There’s no dispute that individuals can leave the Episcopal Church ("TEC"). The question is, when a group of individuals in a diocese does so — as happened earlier this month in the Diocese of San Joaquin — does the diocese itself (and its property) likewise leave TEC?
TEC’s constitution and canons indicate the answer is clearly "no." In a nutshell:
The Episcopal Church's constitution and canons require that a diocese's religious ministry and real property must be under the control of clergy who have vowed to conform to the "discipline" of the Episcopal Church [which I'll refer to as "the discipline vow].
I could not find any provision for such individuals to renounce that vow while still retaining any authority in their dioceses or parishes. It logically follows that:
A) an Episcopal Church clergy member, who by definition has taken the discipline vow, acquires certain authority in a diocese;
B) under the Episcopal Church's constitution and canons, the authority in question is reserved for clergy members; and
C) the clergy member subsequently repudiates the Episcopal Church's discipline,
D) the clergy member necessarily and automatically forfeits the right to exercise the authority in question, by virtue of his or her act of repudiation.
And given the sine-qua-non role of clergy members in any diocese of the Episcopal Church, it further follows that:
The Episcopal Church's constitution and canons implicitly prohibit a diocese per se from unilaterally 'leaving' the church, because the diocese's bishop and other clergy members are inherently incapable of taking or authorizing such action.
Putting it another way: It's no more possible for a diocese to leave the Episcopal Church than it is for the Chevrolet division of General Motors, or for GM's wholly-owned subsidiary OnStar, to decide that they're going to leave GM and be part of Ford or Chrysler instead.
The discipline vow
Here are some examples of the constitutional- and canonical provisions; I’m sure the national church's lawyers will do a much better job than this when the time comes:
• Const. art. VIII prohibits ordaining any priest or deacon unless the candidate takes the discipline vow. The Book of Common Prayer, whose use is constitutionally mandated for all dioceses (see below), likewise requires all bishops to take the discipline vow at ordination.
• Const. art. X requires all dioceses to use the Book of Common Prayer approved by General Convention; any special non-BCP services must have the approval of the bishop — who is required by the BCP itself to take the discipline vow.
• Canon I.7.1(f) and (g) require annual financial audits of all dioceses, parishes, etc., with audit reports to be made to the bishop, i.e., to an individual who has taken the discipline vow.
• Canon I.7.3 prohibits transferring or mortgaging parish real estate without consent of the bishop, who has taken the discipline vow, except pursuant to regulations prescribed by diocesan canons.
• Let’s not forget the Dennis Canon (I.7.4):
All real and personal property held by or for the benefit of any Parish, Mission or Congregation is held in trust for this Church and the Diocese thereof in which such Parish, Mission or Congregation is located. The existence of this trust, however, shall in no way limit the power and authority of the Parish, Mission or Congregation otherwise existing over such property so long as the particular Parish, Mission or Congregation remains a part of, and subject to, this Church and its Constitution and Canons. [Emphasis added]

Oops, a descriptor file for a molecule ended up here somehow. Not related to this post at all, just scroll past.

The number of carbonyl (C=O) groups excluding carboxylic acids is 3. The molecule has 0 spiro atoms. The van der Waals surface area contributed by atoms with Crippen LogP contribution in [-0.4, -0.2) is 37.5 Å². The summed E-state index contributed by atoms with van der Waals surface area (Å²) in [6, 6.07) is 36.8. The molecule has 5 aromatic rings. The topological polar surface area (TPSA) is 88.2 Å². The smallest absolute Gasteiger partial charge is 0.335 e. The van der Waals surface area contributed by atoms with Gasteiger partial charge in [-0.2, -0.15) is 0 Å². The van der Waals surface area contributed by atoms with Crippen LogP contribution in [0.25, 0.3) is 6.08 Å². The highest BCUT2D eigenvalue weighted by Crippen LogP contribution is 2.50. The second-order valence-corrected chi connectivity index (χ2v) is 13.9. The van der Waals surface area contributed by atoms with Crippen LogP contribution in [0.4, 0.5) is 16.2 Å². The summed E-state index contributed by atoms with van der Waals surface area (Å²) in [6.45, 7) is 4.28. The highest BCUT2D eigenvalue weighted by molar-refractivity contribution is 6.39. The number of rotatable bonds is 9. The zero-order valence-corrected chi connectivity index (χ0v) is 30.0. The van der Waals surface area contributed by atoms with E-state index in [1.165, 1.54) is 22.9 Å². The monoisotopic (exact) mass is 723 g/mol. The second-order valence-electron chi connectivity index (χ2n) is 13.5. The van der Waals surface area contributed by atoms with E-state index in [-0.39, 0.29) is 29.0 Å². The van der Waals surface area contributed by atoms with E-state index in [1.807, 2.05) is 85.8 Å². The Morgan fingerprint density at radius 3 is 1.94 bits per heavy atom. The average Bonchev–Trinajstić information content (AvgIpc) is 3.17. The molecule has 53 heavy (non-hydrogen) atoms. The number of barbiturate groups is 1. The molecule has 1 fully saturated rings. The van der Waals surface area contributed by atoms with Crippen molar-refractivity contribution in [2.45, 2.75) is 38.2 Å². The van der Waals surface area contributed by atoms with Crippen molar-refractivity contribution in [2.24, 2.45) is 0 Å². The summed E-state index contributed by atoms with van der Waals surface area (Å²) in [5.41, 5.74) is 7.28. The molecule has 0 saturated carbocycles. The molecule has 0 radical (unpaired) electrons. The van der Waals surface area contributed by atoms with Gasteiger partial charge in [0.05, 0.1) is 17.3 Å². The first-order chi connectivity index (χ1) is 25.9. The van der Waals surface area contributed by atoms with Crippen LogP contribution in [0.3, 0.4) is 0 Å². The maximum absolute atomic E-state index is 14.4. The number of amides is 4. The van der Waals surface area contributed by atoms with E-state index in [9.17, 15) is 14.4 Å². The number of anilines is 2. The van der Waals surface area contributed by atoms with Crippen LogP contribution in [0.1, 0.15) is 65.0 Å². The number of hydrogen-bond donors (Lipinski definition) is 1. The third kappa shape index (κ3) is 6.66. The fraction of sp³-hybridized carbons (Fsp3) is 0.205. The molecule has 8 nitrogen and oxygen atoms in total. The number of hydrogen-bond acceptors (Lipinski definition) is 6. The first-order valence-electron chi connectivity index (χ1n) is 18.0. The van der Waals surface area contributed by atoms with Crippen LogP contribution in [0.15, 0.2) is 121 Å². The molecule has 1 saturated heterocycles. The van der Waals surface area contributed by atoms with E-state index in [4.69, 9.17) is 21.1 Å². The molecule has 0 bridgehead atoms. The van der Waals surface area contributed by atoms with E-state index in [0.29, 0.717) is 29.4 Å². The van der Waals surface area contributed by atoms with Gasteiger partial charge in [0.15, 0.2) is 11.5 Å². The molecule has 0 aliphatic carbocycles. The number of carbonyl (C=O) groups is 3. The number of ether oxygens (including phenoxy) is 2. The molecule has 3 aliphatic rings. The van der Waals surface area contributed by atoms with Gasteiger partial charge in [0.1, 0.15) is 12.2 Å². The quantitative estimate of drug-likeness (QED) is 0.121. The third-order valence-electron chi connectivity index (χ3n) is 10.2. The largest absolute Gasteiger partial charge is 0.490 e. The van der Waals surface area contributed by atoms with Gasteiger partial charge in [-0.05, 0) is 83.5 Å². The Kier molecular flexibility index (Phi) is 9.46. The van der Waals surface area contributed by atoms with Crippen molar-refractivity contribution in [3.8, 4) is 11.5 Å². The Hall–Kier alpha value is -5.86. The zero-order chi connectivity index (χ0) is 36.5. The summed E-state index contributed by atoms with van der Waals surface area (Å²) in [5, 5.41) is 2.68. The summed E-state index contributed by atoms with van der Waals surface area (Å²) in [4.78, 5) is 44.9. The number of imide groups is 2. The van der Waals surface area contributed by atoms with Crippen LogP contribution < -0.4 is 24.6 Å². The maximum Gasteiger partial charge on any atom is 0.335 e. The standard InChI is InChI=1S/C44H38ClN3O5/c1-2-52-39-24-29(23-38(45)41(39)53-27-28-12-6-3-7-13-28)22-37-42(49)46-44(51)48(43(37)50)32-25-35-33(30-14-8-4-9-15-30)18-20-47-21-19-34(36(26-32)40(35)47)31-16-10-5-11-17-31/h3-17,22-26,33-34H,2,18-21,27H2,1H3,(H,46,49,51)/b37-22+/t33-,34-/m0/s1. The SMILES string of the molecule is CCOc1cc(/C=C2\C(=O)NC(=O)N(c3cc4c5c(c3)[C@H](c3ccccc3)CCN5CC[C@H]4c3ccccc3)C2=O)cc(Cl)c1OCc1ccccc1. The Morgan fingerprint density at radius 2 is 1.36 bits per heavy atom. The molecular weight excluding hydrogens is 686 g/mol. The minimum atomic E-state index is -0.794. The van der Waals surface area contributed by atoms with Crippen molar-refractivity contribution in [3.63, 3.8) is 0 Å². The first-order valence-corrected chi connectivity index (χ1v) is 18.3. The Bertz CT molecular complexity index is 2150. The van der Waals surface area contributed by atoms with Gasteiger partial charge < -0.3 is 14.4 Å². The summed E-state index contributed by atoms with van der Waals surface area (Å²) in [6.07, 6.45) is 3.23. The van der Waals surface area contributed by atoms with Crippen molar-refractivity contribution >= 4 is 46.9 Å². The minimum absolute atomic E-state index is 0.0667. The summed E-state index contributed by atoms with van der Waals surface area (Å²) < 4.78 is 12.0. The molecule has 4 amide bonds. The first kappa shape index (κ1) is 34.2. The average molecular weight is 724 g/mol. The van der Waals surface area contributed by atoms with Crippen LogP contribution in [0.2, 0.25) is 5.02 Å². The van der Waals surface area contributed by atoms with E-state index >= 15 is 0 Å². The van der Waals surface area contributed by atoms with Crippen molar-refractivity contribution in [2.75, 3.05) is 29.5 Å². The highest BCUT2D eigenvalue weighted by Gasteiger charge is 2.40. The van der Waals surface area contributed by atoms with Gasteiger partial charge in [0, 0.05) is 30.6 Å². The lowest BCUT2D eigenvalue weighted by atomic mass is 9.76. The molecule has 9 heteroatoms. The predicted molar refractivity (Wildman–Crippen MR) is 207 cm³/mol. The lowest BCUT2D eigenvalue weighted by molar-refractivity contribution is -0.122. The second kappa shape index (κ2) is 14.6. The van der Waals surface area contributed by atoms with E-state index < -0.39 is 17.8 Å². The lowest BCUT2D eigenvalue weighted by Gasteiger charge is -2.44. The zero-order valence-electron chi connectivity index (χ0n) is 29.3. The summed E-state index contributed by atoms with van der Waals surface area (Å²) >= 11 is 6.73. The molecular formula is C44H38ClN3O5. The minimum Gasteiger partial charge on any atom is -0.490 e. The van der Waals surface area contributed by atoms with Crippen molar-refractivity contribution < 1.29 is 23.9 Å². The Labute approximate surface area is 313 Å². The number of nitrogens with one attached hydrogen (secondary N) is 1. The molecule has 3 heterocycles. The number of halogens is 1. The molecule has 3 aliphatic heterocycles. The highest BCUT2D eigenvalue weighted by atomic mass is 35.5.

[Footnote: The people who claim that the Dennis Canon was never properly enacted may well be clutching at straws. That canon has been in the published canons for going on 30 years (and some 9 or 10 General Conventions). To my knowledge, no one has ever objected to the Dennis Canon’s inclusion in the church’s published canons, nor tried to get any General Convention to state that the canon is not effective. That being the case, I think a court would be extremely reluctant to rule that the Dennis Canon was not in effect. It’s been argued, e.g., in the California litigation, that denominations cannot unilaterally impose a trust on their congregations’ property without conforming to state trust law. The U.S. Supreme Court, however, suggested in Jones v. Wolf that a denomination can do precisely that. The suggestion seems to have been a non-binding dictum, but I can envision the argument that the Free-Exercise and Establishment Clauses of the First Amendment override any contrary state law. We’ll have to see how future litigation plays out.]
• Canon I.14.3 requires that vestry meetings be presided over by the rector, who is required to take the discipline vow.
• Here’s a biggie: Canon IV requires that anyone holding virtually any significant religious lay ministry position — Pastoral Leader, Worship Leader, Preacher, Eucharistic Minister, Eucharistic Visitor, or Catechist — must be licensed by the Ecclesiastical Authority, which under Canon IV.15 means the bishop (who has taken the discipline vow) except during times of vacancy. Moreover, the lay minister must serve under the direction of a priest or deacon (who has taken the discipline vow). The lay minister’s license can be revoked essentially at will by the Ecclesiastical Authority.
Implications of the discipline vow
Anyone claiming that dioceses per se (as opposed to their congregants) can unilaterally remove themselves from the discipline of the Episcopal Church must find a way to reconcile that claim with the provisions summarized above.
Such claimants should also keep in mind that when it comes to disputes over property, secular courts usually treat church constitutional- and canonical provisions as though they were contracts entered into by each person joining, or accepting a position in, the church. (For citations on that point, see the national church's recently-filed post-trial brief in the Virginia litigation.)